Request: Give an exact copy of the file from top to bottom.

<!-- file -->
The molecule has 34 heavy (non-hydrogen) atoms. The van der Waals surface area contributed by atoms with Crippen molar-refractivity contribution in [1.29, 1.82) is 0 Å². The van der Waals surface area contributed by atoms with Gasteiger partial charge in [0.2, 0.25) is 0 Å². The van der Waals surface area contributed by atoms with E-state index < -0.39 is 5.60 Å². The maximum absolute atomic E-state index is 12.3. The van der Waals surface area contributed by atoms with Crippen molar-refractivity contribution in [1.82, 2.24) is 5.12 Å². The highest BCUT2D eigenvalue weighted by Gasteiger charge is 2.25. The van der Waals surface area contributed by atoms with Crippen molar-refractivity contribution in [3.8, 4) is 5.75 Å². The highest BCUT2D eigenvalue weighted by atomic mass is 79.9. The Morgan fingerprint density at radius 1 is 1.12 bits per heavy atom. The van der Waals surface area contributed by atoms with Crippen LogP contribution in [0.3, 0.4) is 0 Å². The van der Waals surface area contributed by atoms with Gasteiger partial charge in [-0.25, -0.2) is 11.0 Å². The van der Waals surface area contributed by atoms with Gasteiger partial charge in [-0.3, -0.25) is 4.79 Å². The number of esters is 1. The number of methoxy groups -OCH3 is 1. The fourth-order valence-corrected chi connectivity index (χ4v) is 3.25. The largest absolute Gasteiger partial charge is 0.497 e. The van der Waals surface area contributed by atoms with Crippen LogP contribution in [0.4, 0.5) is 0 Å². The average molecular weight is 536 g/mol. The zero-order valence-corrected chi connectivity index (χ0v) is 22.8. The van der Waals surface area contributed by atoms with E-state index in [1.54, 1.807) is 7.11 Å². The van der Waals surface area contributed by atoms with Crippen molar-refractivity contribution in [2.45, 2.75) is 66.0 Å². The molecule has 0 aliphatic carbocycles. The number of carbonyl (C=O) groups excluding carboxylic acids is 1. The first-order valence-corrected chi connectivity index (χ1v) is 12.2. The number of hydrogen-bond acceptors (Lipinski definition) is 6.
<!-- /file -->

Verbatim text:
The molecule has 34 heavy (non-hydrogen) atoms. The van der Waals surface area contributed by atoms with Crippen molar-refractivity contribution in [1.29, 1.82) is 0 Å². The van der Waals surface area contributed by atoms with Gasteiger partial charge in [0.2, 0.25) is 0 Å². The van der Waals surface area contributed by atoms with E-state index < -0.39 is 5.60 Å². The maximum absolute atomic E-state index is 12.3. The van der Waals surface area contributed by atoms with Crippen molar-refractivity contribution in [1.82, 2.24) is 5.12 Å². The highest BCUT2D eigenvalue weighted by Gasteiger charge is 2.25. The van der Waals surface area contributed by atoms with Crippen molar-refractivity contribution in [3.8, 4) is 5.75 Å². The highest BCUT2D eigenvalue weighted by atomic mass is 79.9. The Morgan fingerprint density at radius 1 is 1.12 bits per heavy atom. The van der Waals surface area contributed by atoms with Crippen LogP contribution in [0.3, 0.4) is 0 Å². The van der Waals surface area contributed by atoms with Gasteiger partial charge in [-0.25, -0.2) is 11.0 Å². The van der Waals surface area contributed by atoms with Gasteiger partial charge in [-0.3, -0.25) is 4.79 Å². The number of esters is 1. The number of methoxy groups -OCH3 is 1. The fourth-order valence-corrected chi connectivity index (χ4v) is 3.25. The largest absolute Gasteiger partial charge is 0.497 e. The van der Waals surface area contributed by atoms with Crippen LogP contribution in [0.4, 0.5) is 0 Å². The average molecular weight is 536 g/mol. The zero-order valence-corrected chi connectivity index (χ0v) is 22.8. The van der Waals surface area contributed by atoms with E-state index in [1.54, 1.807) is 7.11 Å². The van der Waals surface area contributed by atoms with Crippen molar-refractivity contribution in [2.45, 2.75) is 66.0 Å². The molecule has 0 aliphatic carbocycles. The number of carbonyl (C=O) groups excluding carboxylic acids is 1. The first-order valence-corrected chi connectivity index (χ1v) is 12.2. The number of hydrogen-bond acceptors (Lipinski definition) is 6.